Als je iets uitlegt dan gaan de meeste mensen behoorlijk gaan gesticuleren, ze gaan allerlei gebaren maken met hun handen. We lijken dit van nature te doen, en dat is goed. Onderzoek toont dat goede ondersteuning met de handen leraren meer effectief maken. Maar ook leerlingen zouden beter begrijpen (en dus onthouden) als ze zelf meer gebaren maken en de leraar hierbij imiteren.
Dit besluiten Zhange et al op basis van twee experimenten die hier door Scientific American worden samengevat waaronder deze:
In the first of two experiments, reported in the February issue of Cognitive Science, 60 undergraduates came to a laboratory to stand and watch a brief narrated video. The video explained the idea of a statistical model, a function that generates predictions. It depicted data as the bars of histograms and models as the means, or averages, of the data. (The simplest model of a collection of numbers is its mean.) Study participants were divided into three groups. A control group simply watched the video. A “match” group watched the same video overlaid with an animation. For the latter group, when the narrator said, for example, that one data set had more variation than another—represented by histograms with more bars placed along their x axis—two vertical red bars (unrelated to the histogram bars) moved away from each other. Those participants were asked to imitate the movement of the red bars with their hands, holding them vertically and moving them apart. A “mismatch” group was instructed to imitate red bars that moved in ways incongruous to the lesson. During the description of variation, for example, they were horizontal and moved vertically.
After watching the video three times, all participants took a short quiz. The match group outperformed the mismatch group, 16.3 to 12.6 (out of a maximum score of 23) on average, and the control group registered an in-between score. A second experiment reproduced the results with 130 college students, this time sitting at laptops. Match participants scored 4.4 out of five points on average, outperforming both the control group (four points) and the mismatch group (3.8).
Opvallend is ook dat toen men de betrokkenheid peilde, ook hier een duidelijk positief effect merkbaar was.
Uit eerder onderzoek was ook al het belang aangetoond van wijzen en aantonen op foto’s.
Abstract van het onderzoek:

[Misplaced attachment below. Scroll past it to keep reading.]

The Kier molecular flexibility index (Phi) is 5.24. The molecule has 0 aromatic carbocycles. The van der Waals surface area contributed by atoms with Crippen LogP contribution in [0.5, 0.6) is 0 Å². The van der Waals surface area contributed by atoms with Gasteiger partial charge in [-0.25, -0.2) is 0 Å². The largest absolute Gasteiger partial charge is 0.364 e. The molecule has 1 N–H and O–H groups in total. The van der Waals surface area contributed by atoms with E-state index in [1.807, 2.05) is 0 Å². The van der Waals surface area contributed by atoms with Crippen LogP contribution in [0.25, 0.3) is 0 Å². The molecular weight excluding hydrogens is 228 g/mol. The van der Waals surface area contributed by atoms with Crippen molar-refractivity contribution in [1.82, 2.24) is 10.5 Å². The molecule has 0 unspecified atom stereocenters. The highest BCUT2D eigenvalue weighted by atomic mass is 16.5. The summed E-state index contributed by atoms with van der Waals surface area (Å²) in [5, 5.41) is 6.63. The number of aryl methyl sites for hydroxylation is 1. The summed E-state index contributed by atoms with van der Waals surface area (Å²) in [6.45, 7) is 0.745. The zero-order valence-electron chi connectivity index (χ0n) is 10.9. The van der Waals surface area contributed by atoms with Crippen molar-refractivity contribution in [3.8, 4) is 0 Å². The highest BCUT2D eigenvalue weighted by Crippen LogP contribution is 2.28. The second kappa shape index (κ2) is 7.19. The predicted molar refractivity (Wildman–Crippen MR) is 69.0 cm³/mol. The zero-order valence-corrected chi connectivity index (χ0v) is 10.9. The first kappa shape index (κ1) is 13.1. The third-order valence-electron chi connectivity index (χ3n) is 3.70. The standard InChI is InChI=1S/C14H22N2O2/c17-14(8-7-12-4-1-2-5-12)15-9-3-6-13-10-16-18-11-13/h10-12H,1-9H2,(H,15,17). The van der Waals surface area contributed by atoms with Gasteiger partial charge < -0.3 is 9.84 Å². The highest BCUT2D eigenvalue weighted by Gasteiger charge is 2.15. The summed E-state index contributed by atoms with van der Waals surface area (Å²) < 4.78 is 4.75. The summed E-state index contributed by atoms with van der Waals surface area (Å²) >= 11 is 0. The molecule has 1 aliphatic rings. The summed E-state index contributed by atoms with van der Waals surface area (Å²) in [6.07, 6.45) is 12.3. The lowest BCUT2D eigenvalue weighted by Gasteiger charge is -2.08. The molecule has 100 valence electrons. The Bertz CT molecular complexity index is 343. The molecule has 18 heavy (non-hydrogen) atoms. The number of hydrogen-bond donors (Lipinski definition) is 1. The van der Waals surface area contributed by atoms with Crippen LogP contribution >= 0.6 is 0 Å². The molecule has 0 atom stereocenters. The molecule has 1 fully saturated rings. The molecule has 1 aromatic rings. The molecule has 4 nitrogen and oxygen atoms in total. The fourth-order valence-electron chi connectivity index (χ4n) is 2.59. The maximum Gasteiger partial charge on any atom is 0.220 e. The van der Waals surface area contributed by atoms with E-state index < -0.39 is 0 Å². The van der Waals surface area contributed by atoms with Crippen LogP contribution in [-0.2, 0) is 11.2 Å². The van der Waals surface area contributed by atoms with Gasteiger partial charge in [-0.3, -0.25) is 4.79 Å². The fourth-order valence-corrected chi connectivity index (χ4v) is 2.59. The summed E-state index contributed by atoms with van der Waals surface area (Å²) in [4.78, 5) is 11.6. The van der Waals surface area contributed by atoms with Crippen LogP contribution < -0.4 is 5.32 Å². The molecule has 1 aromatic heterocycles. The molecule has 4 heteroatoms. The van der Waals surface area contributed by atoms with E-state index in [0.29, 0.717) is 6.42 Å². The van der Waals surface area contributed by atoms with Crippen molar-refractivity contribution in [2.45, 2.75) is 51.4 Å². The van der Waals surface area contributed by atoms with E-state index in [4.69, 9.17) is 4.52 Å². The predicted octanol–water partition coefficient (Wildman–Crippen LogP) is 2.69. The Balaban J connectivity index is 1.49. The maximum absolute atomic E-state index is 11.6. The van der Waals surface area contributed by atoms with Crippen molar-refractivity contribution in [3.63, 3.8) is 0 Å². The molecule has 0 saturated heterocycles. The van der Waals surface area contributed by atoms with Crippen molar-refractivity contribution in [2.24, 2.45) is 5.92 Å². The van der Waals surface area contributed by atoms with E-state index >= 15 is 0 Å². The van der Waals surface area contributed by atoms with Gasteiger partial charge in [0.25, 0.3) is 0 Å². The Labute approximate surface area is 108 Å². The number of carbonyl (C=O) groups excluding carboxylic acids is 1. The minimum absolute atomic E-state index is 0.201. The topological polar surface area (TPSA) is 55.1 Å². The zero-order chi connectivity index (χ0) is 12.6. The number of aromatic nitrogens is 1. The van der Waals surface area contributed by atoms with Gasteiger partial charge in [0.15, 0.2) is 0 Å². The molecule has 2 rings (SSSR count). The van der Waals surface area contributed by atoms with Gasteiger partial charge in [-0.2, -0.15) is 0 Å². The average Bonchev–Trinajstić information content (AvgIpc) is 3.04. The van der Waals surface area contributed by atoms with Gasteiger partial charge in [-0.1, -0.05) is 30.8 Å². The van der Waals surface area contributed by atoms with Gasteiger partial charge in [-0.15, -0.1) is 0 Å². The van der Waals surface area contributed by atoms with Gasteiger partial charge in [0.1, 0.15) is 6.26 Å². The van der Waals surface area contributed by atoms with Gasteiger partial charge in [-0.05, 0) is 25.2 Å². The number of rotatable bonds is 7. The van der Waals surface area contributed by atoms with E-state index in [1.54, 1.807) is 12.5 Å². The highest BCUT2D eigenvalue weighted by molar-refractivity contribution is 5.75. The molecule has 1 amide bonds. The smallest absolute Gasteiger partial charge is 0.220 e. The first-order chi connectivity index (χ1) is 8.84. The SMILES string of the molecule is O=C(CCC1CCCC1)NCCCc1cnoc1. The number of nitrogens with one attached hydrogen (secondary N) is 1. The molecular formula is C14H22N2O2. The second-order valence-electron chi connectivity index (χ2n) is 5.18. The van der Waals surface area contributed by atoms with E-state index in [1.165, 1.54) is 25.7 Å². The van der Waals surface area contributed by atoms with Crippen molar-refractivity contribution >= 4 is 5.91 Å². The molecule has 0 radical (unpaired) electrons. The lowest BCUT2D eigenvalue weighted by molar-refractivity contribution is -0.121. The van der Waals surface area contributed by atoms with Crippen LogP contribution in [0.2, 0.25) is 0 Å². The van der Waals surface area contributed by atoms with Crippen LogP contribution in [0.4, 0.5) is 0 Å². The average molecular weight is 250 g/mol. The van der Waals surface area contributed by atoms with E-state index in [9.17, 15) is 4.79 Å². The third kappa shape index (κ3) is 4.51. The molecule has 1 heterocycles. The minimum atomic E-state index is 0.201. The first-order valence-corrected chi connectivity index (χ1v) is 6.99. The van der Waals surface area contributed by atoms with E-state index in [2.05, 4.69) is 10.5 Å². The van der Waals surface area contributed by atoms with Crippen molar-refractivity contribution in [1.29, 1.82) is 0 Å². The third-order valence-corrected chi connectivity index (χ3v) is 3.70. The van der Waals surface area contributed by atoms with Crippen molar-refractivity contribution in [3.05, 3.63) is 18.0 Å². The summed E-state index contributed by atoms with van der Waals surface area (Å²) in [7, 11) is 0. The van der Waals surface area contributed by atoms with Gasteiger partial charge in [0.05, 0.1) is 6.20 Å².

Producing content‐related gestures has been found to impact students’ learning, whether such gestures are spontaneously generated by the learner in the course of problem‐solving, or participants are instructed to pose based on experimenter instructions during problem‐solving and word learning. Few studies, however, have investigated the effect of (a) performing instructed gestures while learning concepts or (b) producing gestures without there being an implied connection between the gestures and the concepts being learned. The two studies reported here investigate the impact of instructed hand movements on students’ subsequent understanding of a concept. Students were asked to watch an instructional video—focused on the concept of statistical model—three times. Two experimental groups were given a secondary task to perform while watching the video, which involved moving their hands to mimic the placement and orientation of red rectangular bars overlaid on the video. Students were told that the focus of the study was multitasking, and that the instructed hand movements were unrelated to the material being learned. In the content‐match group the placement of the hands reinforced the concept being explained, and in the content‐mismatch group it did not. A control group was not asked to perform a secondary task. In both studies, findings indicate that students in the content‐match group performed better on the posttest, and showed less variation in performance, than did students in the content‐mismatch group, with control students falling in between. Instructed hand movement—even when presented as an unrelated, secondary task—can affect students’ learning of a complex concept.